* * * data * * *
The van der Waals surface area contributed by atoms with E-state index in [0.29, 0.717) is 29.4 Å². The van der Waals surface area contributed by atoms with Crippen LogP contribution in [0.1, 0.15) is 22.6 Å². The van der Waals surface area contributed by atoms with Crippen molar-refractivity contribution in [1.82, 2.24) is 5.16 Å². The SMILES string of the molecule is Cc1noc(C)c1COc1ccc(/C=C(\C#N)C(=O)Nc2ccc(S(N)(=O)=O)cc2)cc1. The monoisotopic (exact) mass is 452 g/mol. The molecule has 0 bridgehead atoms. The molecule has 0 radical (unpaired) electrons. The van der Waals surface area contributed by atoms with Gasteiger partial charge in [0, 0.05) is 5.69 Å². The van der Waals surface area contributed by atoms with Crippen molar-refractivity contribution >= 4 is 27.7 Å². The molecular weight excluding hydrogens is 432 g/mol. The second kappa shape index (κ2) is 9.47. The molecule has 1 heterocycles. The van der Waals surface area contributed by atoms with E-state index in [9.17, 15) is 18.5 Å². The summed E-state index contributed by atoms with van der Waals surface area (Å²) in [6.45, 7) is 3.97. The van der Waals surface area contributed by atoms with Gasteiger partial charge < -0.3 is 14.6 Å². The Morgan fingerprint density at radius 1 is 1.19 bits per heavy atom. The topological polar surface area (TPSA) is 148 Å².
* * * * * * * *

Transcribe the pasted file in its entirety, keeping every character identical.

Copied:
The van der Waals surface area contributed by atoms with E-state index in [0.29, 0.717) is 29.4 Å². The van der Waals surface area contributed by atoms with Crippen LogP contribution in [0.1, 0.15) is 22.6 Å². The van der Waals surface area contributed by atoms with Crippen molar-refractivity contribution in [1.82, 2.24) is 5.16 Å². The SMILES string of the molecule is Cc1noc(C)c1COc1ccc(/C=C(\C#N)C(=O)Nc2ccc(S(N)(=O)=O)cc2)cc1. The monoisotopic (exact) mass is 452 g/mol. The molecule has 0 bridgehead atoms. The molecule has 0 radical (unpaired) electrons. The van der Waals surface area contributed by atoms with Gasteiger partial charge in [0, 0.05) is 5.69 Å². The van der Waals surface area contributed by atoms with Crippen molar-refractivity contribution >= 4 is 27.7 Å². The molecular weight excluding hydrogens is 432 g/mol. The second kappa shape index (κ2) is 9.47. The molecule has 1 heterocycles. The van der Waals surface area contributed by atoms with E-state index in [9.17, 15) is 18.5 Å². The summed E-state index contributed by atoms with van der Waals surface area (Å²) in [6.45, 7) is 3.97. The van der Waals surface area contributed by atoms with Gasteiger partial charge < -0.3 is 14.6 Å². The Morgan fingerprint density at radius 1 is 1.19 bits per heavy atom. The topological polar surface area (TPSA) is 148 Å².